SMU student Gabi Graceffo works to develop an arts mentorship program in Dallas
In Gabi Graceffo’s first year, her professor told her to pursue what her heart wanted– regardless of what her parents thought, regardless of what society thought, and regardless of what anyone else thought. Since that moment, Graceffo has been following her passions at full force. Graceffo started college double majoring in Psychology and Art, but her professor helped her realize she truly wanted to pursue English.
Graceffo is now double majoring with a BFA in Studio Art and BA in English with a creative writing specialization. She is triple minoring in Italian, art history and photography. From a young age, Graceffo has loved reading classic novels. An aspiring professor of literature or creative writing, Graceffo plans on going to graduate school to study literature interdisciplinary studies with art.
Graceffo founded the SMU-IDEA Mentorship Program, in which ten high school juniors from the Innovation Design Entrepreneurship Academy come to SMU for art workshop lessons where they spend time with college students on campus. There, high school mentees get a good understanding of why they should go to college and the opportunities art will give them.
“I also wanted to get the students more in touch with the college experience, and how they can interact with the art world now and in the future,” Graceffo said. “We gave workshops in various media so they developed skills in those areas, but we also had conversations about topics important to them about college, their academics, and their struggles.”
Graceffo started the program almost completely by herself, with help from the Meadows Recruitment Office.
“I started the SMU-IDEA Mentorship program because, growing up in Dallas, I noticed there is a pretty apparent issue of accessibility to the arts across socioeconomic lines,” Graceffo said. “There are some kids that go to Booker T.’s and get complete access to the arts district and great resources at the school, but others just a few miles away at schools that are underfunded have little access to art.”
Since her first year Graceffo has been editor-in-chief of Kairos, SMU’s creative and literary journal that collects text, art, opera, music compositions and business ideas throughout the year and publishes the collection once a year in the fall. Graceffo herself has published art pieces in Kairos.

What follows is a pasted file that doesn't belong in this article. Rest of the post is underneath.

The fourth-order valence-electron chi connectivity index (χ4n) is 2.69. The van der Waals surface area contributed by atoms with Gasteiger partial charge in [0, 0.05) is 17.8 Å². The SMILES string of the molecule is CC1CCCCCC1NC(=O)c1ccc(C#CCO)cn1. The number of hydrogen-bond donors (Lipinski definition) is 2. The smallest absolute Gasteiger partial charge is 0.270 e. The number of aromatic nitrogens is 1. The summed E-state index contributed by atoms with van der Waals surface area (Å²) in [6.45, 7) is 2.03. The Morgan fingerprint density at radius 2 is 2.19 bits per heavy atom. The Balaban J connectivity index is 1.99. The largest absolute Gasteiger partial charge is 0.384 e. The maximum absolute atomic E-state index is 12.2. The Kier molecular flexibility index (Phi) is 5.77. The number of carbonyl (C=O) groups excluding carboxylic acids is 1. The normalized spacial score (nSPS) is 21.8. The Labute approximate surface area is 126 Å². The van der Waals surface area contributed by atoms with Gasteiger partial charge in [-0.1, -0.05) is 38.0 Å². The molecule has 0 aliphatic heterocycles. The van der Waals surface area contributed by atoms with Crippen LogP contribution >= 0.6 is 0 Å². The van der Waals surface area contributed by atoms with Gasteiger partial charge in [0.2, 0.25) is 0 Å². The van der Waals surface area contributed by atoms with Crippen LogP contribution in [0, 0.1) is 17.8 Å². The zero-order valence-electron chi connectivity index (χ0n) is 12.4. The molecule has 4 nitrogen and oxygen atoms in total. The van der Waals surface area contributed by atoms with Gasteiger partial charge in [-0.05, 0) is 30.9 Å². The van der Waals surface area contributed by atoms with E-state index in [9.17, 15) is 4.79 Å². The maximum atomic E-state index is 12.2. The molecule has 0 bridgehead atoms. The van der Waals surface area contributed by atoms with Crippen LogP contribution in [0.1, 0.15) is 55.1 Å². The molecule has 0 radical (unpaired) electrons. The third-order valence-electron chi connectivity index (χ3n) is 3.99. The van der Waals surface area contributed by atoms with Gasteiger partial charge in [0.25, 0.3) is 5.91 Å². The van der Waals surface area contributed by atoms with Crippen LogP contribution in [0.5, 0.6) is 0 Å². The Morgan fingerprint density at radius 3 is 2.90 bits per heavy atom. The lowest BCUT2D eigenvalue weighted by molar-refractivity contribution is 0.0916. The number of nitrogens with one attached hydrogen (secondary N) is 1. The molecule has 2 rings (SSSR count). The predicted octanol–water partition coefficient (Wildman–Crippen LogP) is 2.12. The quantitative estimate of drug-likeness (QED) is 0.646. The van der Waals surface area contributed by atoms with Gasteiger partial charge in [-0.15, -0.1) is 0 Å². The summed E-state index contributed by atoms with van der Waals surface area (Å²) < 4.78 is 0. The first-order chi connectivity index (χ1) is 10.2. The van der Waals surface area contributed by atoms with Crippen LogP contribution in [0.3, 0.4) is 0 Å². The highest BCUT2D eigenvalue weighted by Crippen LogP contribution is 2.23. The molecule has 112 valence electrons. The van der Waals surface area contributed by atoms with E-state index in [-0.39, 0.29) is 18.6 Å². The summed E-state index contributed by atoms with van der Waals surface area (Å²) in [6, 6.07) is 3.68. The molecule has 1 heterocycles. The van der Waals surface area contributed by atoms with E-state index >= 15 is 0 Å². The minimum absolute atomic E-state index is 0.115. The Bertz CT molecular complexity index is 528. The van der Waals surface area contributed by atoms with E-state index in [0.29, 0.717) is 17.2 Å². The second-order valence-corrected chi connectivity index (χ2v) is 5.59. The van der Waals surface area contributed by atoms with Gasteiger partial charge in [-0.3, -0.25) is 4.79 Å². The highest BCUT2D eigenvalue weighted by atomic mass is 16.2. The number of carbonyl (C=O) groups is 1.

“It’s a creative journal–so anything that’s original that you created in your time at SMU while on campus,” Graceffo said. “Of the extracurricular activities I do, Kairos has been my main passion.”
Graceffo also plans on specializing in her own personal research on gender and sexuality and text-image relationships in a semester long research thesis in the spring of her senior year.
“With text-image relationships, I study the influence they have on each other in terms of the experience of reading it and seeing it at the same time,” Graceffo said. “I’m just very intrigued not only with the story and the plot as it is. I’m intrigued with the context that surrounds these books, and I’d love to dive in and pick them apart.”
Gabi combined her majors to focus on studying graffiti and its effects in twelve European cities.
“So I’m looking at that and the art history, social history, gender and politics of the city, the dynamic that is present and how that wraps up into the graffiti,” Graceffo said.
Graceffo said there’s a history behind graffiti to consider while researching it.
“I start back in the beginning of the city and look towards how people have always been writing on walls or drawing on walls, and how that changes over time and how that changes between locations,” Graceffo said.
After graduation, Graceffo aspires to get a fellowship to study intensively abroad and switch locations every two to three weeks.
“I think I’ve created a lot of opportunities for myself. I’ve taken what’s offered and then pursued things I wanted to do,” Graceffo said. “And I think SMU has a wealth of opportunities, in terms of helping students research and also helping them get connected to Dallas and the art scene, and also the Dallas literary scene.”